SHEPHERD: Yeah, yeah, a couple of things, let me say about that. When we get winter weather, cold conditions, you know, you've got some that will say, "Well, what are you guys worried about climate change or global warming? I mean, it's -- it's cold and snowing." And I'll say, "You know, it's winter. It's January or February. We get snowstorms." That's important. That's like saying, because it's night time, the sun doesn't exist anymore. On the other hand, though, there is evidence -- there's some scientific literature that suggests that jet stream patterns can be affected by the amplified warming that we're seeing up in the Arctic because of climate change or global warming. Now, that's real. We know that climate change is happening and humans are contributing. I'm not quite ready to say that this snowstorm we saw this week or last week is caused by global warming or climate change, but one thing I will emphasize, I think we're forgotten how to be cold or deal with snowstorms because we're seeing so few of these big storms like we've seen, and that probably is because of climate warming.
SCHIEFFER: Well, is there anything that can be done here or have we just got to ride them out?
SHEPHERD: We've got to ride it out. I mean, I think there -- you know, the politicians and those that make policy will decide on how to deal with these issues. As a scientist, you know, we try to report the peer-reviewed literature. I tell my students at the University of Georgia, you know, as scientists, we have to report the science based on what the peer- reviewed literature says, not what Twitter Tech says what or the Blog State Universities say. We've got to go with what the facts are. And we clearly know our climate is changing and there are aspects to that change that are related to human activities. But we do have to be careful not to try to blame every single event -- I think there's a bigger picture context. So we've got to ride it out. I think people have to listen to warnings. In the weather field, we -- our science is pretty good now, but are people consuming the information and making the right decisions, and even as the meteorology community, are we giving them that information in a manner that they can use effectively?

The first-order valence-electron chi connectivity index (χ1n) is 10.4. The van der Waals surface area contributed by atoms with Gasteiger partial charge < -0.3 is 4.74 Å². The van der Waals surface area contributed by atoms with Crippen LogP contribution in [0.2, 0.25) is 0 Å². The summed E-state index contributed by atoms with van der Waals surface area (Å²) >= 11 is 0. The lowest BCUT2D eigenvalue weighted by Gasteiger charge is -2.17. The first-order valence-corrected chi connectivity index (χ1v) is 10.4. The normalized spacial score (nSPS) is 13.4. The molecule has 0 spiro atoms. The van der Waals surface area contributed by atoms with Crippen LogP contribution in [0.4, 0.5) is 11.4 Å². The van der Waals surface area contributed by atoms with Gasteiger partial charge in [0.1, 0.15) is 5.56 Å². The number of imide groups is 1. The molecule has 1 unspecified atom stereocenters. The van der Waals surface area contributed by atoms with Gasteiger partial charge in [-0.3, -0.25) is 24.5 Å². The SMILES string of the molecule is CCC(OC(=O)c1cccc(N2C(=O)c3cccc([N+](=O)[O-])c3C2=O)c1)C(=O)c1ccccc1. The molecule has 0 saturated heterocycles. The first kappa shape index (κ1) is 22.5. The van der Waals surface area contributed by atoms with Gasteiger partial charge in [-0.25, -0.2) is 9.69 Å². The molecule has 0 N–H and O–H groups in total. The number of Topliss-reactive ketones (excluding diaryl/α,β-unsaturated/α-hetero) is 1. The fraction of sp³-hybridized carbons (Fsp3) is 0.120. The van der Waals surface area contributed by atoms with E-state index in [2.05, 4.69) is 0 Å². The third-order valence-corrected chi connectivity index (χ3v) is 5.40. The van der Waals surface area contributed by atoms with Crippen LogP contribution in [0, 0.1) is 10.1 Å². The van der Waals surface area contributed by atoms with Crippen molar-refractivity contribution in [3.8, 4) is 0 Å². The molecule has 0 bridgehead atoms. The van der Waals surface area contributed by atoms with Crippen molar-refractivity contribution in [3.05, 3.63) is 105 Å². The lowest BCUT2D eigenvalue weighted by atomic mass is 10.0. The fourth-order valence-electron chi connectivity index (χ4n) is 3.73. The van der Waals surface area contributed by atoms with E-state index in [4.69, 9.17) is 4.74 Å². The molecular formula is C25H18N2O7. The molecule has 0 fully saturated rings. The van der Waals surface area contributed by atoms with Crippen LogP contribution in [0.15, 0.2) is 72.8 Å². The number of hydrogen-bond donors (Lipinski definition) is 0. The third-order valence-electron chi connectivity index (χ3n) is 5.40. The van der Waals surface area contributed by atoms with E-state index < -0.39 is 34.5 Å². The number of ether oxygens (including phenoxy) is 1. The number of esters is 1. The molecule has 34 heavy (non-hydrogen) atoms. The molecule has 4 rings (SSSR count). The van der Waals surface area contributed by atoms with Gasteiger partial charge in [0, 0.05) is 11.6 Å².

SCHIEFFER: Well, I almost hate to ask this question. But we've got spring coming on, tornado season, and then there will be hurricane season. What should we expect for the rest of the year?
SHEPHERD: Yeah, well, I'm still keeping my eye on the West right now, Bob. This drought -- the snow pack is critical out there. If you've seen satellite images from NASA, there's not nearly as much snow pack. And that's the water supply for many of these people later in the warm season. So hopefully, we can get a break in this pattern so that the water supply situation can ease some. Of course we move into the severe weather season, as we saw with El Reno and Moore last year, the tornadoes our in Oklahoma. Again, well-forecasted events, but people made decisions, communication challenges that jeopardized lives. And so I think we have to continue to be prepared. The National Weather Service's Weather-Ready Nation Initiative is a good way to people -- for people to learn how to become more prepared and make the right decisions. And let's see what the hurricane season brings. We predicted, as a community, a fairly active Atlantic hurricane season and it was quiet last year. But if we looked around the world, in the Indian Ocean and in the Pacific, we saw things like Typhoon Haiyan. So we can't get too tunnel vision on what's going on in -- here in the United States. As I always say, weather is your mood, climate is your personality, so you have to look beyond what's happening right outside your window.